EXAMPLE 3

A poly(dl-lactic acid-hydroxybutyric acid) copolymer (90:10) having a molecular weight of about 2,000 was dissolved in 200 ml of methylene chloride to prepare a 5% solution of the copolymer. Then, 50 mg of nicorandil was added to the above methylene chloride solution of the copolymer, and the mixture was stirred and mixed while rotating at a rate of 1,000 rpm with a stirrer.

The resulting mixed solution was added to 1,000 ml of a 0.2% aqueous solution of hyaluronic acid which had been kept at 40° C., and the mixture was emulsified while stirring at a rate of 500 rpm to produce microspheres containing nicorandil. The resulting microspheres were worked up in the same manner as described in Example 1 to obtain a microsphere preparation as a white powder having an average particle size of 100 μm or less. All the above steps for the preparation were conducted aseptically.

EXAMPLE 4

A poly-dl-lactic acid polymer having a molecular weight of about 2,000 was dissolved in 50 ml of a mixture of toluene and acetone (5:1 by volume) to prepare a 10% solution of the polymer. Then, a suspension of 2.5 mg of freeze-dried G-CSF powder in 50 ml of 80% aqueous propanol was added to the above-prepared toluene-acetone solution of the polymer, and the mixture was stirred and mixed while stirring at 1,000 rpm with a stirrer to prepare a mixed solution.

The mixed solution was then added to 500 ml of a 0.5% aqueous chitosan solution which had been warmed at 40° C., and the mixture was emulsified while stirring at a rate of 500 rpm to produce microspheres containing G-CSF. The resulting microspheres were then worked up in the same manner as described in Example 1 to obtain a microsphere preparation containing G-CSF as a white powder having an average particle size of 100 μm or less. All the above steps for the preparation were conducted aseptically.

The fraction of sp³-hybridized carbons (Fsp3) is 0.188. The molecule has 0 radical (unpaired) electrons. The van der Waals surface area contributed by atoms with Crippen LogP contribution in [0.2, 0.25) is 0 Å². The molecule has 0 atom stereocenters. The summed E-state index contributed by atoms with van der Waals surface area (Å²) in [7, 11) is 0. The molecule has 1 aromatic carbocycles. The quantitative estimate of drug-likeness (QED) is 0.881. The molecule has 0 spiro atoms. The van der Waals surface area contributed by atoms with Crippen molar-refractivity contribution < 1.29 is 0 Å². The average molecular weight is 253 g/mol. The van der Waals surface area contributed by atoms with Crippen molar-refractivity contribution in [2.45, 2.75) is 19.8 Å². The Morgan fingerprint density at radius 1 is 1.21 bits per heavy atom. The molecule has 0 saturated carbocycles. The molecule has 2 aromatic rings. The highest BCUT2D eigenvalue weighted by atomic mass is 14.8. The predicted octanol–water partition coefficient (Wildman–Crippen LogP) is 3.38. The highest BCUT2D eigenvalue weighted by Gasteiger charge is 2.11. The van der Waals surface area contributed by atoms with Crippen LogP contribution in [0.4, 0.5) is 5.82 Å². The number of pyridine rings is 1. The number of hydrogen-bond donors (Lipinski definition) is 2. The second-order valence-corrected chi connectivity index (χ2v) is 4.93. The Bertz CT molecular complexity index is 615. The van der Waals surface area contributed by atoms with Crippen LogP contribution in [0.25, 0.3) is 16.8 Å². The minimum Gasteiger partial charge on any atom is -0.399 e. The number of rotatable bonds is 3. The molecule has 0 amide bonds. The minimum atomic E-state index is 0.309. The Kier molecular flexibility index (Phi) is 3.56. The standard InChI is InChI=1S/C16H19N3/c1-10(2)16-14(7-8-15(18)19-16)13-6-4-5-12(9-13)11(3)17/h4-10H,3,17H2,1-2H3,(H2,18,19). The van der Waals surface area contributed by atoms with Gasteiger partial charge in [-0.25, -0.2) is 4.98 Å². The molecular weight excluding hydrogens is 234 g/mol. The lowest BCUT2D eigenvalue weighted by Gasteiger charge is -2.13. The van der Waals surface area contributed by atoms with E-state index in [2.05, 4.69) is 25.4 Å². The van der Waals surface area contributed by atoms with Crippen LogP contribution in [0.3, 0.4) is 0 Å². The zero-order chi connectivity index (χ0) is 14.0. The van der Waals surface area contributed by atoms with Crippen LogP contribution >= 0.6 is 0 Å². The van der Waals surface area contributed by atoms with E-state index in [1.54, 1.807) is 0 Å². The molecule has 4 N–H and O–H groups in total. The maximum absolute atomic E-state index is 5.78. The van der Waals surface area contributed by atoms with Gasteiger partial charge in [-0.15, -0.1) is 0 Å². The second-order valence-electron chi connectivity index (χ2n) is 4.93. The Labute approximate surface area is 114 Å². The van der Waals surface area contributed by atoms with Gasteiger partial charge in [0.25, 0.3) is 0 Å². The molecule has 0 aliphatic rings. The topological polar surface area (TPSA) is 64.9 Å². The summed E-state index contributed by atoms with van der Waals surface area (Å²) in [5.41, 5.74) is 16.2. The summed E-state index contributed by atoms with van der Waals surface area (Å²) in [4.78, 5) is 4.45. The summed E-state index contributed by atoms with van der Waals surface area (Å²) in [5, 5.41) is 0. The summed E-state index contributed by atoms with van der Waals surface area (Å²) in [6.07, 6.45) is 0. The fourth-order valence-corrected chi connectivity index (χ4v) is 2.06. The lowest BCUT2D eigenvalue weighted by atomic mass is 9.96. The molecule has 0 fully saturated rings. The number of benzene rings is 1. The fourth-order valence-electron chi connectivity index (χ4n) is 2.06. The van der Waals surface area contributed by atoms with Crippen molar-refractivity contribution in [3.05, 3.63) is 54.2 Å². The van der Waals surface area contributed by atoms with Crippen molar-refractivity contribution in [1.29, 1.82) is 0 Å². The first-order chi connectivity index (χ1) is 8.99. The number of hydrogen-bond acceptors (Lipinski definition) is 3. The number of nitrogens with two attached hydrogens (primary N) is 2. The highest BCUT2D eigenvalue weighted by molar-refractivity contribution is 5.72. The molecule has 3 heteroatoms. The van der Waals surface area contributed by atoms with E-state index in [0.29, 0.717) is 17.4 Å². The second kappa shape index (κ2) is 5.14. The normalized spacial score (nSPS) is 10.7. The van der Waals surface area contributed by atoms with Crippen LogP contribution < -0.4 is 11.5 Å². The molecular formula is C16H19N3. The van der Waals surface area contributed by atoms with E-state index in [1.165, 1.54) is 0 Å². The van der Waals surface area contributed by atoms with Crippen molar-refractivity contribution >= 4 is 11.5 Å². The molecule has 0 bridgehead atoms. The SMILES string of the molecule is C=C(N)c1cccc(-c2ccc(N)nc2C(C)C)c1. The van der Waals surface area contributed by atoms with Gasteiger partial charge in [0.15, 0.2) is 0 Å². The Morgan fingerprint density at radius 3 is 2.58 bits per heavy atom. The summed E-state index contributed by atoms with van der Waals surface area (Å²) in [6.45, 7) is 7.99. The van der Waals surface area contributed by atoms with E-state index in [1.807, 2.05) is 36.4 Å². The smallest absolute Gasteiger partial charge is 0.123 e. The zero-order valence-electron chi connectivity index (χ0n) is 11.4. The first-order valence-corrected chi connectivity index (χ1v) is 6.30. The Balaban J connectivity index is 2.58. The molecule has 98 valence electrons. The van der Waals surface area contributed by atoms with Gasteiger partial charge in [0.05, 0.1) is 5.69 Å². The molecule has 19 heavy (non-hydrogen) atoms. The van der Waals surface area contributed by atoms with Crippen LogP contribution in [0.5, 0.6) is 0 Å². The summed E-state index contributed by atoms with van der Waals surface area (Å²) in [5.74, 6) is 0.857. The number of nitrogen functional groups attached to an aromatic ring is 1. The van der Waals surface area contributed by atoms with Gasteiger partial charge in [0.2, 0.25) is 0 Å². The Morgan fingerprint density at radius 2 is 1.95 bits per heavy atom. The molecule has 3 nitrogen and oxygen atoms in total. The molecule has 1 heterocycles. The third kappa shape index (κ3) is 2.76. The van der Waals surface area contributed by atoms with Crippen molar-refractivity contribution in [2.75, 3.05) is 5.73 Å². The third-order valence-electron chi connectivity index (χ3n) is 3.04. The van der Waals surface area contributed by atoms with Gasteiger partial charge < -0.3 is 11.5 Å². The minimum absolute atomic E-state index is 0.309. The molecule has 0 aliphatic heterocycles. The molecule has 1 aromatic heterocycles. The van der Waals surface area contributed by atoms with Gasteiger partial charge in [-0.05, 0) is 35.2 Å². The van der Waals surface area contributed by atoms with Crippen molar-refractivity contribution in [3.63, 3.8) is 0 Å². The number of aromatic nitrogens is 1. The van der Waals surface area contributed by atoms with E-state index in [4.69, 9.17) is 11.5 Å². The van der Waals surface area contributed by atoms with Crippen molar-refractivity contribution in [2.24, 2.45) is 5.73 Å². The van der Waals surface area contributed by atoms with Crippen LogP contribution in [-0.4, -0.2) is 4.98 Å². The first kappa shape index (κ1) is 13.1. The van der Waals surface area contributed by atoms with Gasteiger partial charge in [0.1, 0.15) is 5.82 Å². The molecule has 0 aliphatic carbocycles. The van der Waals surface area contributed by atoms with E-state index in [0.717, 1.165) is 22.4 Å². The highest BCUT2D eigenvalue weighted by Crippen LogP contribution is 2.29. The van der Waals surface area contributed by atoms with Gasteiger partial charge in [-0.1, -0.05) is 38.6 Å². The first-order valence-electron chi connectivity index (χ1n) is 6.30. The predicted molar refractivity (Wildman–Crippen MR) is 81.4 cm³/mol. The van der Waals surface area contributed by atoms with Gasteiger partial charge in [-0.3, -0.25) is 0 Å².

EXAMPLE 5

A poly-dl-lactic acid polymer having a molecular weight of about 20,000 was dissolved in 50 ml of benzene to prepare a 5% solution of the polymer, and egg yolk lecithin was added to the solution in an amount of 1% concentration. Then, a suspension of 2.5 mg of freeze-dried G-CSF powder in 50 ml of 40% aqueous propanol was added to the above-prepared benzene solution of the polymer, and the mixture was emulsified while stirring and mixing at a rate of 1,000 rpm with a stirrer.

The emulsified mixture was added to a 5% aqueous solution of dextran which had been kept at 40° C., and the mixture was emulsified while stirring at a rate of 500 rpm with a stirrer to produce microspheres containing G-CSF. The resulting microspheres were worked up in the same manner as described in Example 1 to obtain a microsphere preparation containing G-CSF as a white powder having an average particle size of 100 μm or less. All the above steps for the preparation were conducted aseptically.

EXAMPLE 6